From the Statesman Journal:
Childhood rape victim Tiffany Edens has no confidence in the Oregon parole board.
To her dismay, Edens had to sue the board to block the planned release of Richard Troy Gillmore — the notorious "jogger rapist" who committed at least nine sexual assaults in the Portland area in the 1970s and '80s.
"It's been a frustrating battle," she said in a recent interview. "It's been very wearing on me and my family. I think it's very unfair and very unfortunate that victims have to be revictimized years later by the institution that is supposed to protect them."
Gillmore's case has become a rallying cry for parole board critics, who say it demonstrated poor judgment about a sexual predator and shabby treatment of a rape victim.
I wish this situation were shocking, but it isn't. Unfortunately, the parole board may still release this serial rapist soon. One of the problems is that many of his admitted rapes couldn't be prosecuted because at the time of those rapes the statute of limitation was 3 years.
He was convicted in 1987 and given a 60 year prison sentence on 2 charges with a 30 year minimum before he would be eligible for parole, but the parole board cut the minimum in half.
When the parole board approved Gillmore's release his victim in that case was not notified and only found out about his scheduled release because her mother checked on his status. She shouldn't have had to plead with the parole board in order to testify about why the parole board should reconsider their decision to release this man.
Not surprisingly, Gillmore portrayed himself as a changed man.
The board approved his release after the testimony of the victim and a report from a veteran forensic psychologist which contradicted Gillmore's testimony -- even though the parole board admitted that Gillmore was still a danger to others.
This parole board decision falls into a familiar trap of letting sympathy for a convicted criminal trump the evidence.
After the judge's rebuke, parole officials defended the decision to release Gillmore in a written statement: "In deciding that Mr. Gillmore could be adequately supervised in the community, the board considered Mr. Gillmore's long record of positive prison conduct and responsible work history, the many classes and treatment programs he has successfully completed, as well as his understanding of his past criminal behavior."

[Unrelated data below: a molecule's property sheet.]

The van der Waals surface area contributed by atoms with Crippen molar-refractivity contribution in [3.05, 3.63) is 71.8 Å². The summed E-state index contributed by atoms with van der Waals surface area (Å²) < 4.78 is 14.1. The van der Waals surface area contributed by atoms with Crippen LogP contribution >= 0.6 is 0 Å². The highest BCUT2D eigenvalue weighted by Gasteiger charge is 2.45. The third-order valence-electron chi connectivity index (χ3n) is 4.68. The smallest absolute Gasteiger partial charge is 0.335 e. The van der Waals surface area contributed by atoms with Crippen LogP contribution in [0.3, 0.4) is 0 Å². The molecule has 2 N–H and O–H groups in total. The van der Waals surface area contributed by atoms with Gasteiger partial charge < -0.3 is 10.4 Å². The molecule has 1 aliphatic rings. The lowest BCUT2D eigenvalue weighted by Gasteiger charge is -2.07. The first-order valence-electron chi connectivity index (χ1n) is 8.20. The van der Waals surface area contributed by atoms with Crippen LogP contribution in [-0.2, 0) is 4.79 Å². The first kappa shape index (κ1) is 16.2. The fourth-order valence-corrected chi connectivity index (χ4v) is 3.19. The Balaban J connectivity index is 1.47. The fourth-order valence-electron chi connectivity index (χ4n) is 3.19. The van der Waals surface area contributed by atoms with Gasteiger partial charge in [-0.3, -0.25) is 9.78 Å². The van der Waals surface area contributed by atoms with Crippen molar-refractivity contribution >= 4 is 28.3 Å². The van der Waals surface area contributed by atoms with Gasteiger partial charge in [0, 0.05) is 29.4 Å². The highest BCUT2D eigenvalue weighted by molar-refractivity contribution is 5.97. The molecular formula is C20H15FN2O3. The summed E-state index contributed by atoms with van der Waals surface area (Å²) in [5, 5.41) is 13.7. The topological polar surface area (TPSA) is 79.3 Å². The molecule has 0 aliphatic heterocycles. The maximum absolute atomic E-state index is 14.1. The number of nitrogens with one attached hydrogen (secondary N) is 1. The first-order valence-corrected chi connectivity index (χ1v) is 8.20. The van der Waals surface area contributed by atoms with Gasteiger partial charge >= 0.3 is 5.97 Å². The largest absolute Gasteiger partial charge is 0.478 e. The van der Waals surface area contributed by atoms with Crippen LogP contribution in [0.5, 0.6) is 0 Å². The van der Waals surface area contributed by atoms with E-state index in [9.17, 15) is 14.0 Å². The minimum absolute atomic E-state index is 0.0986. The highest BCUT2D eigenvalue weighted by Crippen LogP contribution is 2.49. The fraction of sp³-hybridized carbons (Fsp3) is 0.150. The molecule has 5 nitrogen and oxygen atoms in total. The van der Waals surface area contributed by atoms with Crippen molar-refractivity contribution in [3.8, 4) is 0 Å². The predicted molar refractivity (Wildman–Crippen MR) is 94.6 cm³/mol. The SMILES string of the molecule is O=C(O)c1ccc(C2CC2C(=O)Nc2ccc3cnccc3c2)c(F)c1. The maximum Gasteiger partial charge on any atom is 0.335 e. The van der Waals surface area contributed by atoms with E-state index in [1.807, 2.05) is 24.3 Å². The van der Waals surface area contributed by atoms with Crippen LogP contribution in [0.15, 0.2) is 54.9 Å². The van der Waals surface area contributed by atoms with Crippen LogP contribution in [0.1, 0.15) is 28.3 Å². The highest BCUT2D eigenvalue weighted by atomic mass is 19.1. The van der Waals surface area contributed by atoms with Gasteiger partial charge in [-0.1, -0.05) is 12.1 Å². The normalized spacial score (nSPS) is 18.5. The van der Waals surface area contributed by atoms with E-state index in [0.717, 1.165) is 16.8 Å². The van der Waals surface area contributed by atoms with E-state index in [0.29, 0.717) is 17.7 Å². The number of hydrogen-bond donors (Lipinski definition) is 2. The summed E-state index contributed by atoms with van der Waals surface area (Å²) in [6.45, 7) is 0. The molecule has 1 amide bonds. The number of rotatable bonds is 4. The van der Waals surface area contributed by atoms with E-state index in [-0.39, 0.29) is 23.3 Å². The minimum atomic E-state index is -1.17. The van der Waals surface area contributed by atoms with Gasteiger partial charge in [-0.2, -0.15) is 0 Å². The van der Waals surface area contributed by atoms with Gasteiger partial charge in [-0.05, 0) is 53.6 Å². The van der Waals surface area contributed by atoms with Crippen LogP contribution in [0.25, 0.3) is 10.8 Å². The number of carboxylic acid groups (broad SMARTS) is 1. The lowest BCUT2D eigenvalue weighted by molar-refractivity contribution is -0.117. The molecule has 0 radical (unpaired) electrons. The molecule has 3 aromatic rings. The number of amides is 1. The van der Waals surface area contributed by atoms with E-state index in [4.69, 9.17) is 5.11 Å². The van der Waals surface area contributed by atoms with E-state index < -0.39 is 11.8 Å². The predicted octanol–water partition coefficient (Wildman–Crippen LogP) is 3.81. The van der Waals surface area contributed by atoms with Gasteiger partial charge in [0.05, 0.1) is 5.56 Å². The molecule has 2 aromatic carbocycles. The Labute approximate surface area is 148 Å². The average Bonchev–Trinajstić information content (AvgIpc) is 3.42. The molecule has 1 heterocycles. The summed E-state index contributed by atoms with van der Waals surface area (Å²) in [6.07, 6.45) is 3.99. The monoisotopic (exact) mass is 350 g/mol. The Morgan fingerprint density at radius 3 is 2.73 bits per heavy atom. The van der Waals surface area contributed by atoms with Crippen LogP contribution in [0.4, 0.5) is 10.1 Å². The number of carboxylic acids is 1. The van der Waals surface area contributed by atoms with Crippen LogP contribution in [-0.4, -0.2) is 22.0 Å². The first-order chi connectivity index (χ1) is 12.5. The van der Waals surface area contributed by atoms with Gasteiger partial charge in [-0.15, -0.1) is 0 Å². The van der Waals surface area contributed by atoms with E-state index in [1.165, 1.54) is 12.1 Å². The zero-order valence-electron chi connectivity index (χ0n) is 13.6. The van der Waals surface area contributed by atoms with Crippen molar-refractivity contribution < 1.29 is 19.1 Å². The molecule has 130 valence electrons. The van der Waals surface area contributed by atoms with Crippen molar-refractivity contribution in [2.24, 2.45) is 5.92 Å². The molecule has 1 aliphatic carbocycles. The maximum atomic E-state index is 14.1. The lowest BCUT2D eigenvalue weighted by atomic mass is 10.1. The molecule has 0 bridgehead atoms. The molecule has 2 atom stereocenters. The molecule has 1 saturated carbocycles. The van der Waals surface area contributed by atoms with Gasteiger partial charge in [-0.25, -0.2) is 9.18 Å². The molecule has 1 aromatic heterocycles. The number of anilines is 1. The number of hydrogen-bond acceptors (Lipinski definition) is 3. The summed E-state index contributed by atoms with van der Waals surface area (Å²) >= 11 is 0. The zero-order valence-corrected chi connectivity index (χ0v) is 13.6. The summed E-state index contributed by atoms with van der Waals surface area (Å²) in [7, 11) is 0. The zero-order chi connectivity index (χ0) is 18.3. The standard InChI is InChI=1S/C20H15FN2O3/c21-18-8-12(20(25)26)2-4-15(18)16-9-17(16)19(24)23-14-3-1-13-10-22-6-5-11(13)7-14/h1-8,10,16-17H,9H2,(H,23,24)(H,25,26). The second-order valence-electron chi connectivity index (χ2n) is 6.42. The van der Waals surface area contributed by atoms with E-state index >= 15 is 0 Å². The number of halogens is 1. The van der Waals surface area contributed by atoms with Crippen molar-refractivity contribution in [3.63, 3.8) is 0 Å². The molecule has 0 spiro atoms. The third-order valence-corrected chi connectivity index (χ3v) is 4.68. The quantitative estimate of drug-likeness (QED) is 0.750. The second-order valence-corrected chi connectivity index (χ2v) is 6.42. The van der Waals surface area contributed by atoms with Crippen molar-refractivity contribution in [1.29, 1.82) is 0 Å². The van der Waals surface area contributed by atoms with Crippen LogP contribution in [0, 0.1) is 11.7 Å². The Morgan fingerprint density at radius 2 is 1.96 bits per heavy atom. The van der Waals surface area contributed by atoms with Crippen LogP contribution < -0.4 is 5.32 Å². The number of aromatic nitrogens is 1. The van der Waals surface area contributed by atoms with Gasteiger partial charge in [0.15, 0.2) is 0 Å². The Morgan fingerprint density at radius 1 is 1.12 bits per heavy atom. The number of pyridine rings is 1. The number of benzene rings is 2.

The problem with the basis for this decision is that people who are highly dangerous when released can be model prisoners. The underlying flaw is the view that the sexually violent are people who cannot control themselves.
However, Gillmore's rapes were examples of extreme control not lack of control. He stalked his victims while jogging which indicates thoughtfulness and self-control. That means seeing control in other areas such as taking classes or expressing understanding of his past criminal behavior is meaningless.
This new behavior mirrors the old behavior. Control in order to get what he wants. Before his arrest that was rape. After his sentencing that was being paroled.
His methodology -- both old and new -- indicate that he understood what he was doing from day 1 and was able to control himself.
This parole board overlooks this at the peril of every girl and woman who would be unlucky enough to cross paths with Gillmore when he is released.
Since his old pattern was to rape strangers, he is likely to return to that pattern and may decide that the safest option for his own self-interests is to kill any future victims.
Wayne DuMond was championed by Gov. Mike Huckabee over the predictions of a past victim who predicted that the next rape victim would be murdered. But the Arkansas parole board choose sympathy for the rapist over evidence and 2 innocent women paid for that decision with their lives.
The Oregon parole board ignores that history at the peril of the lives of innocent girls and women.
Hat tip: Chaze77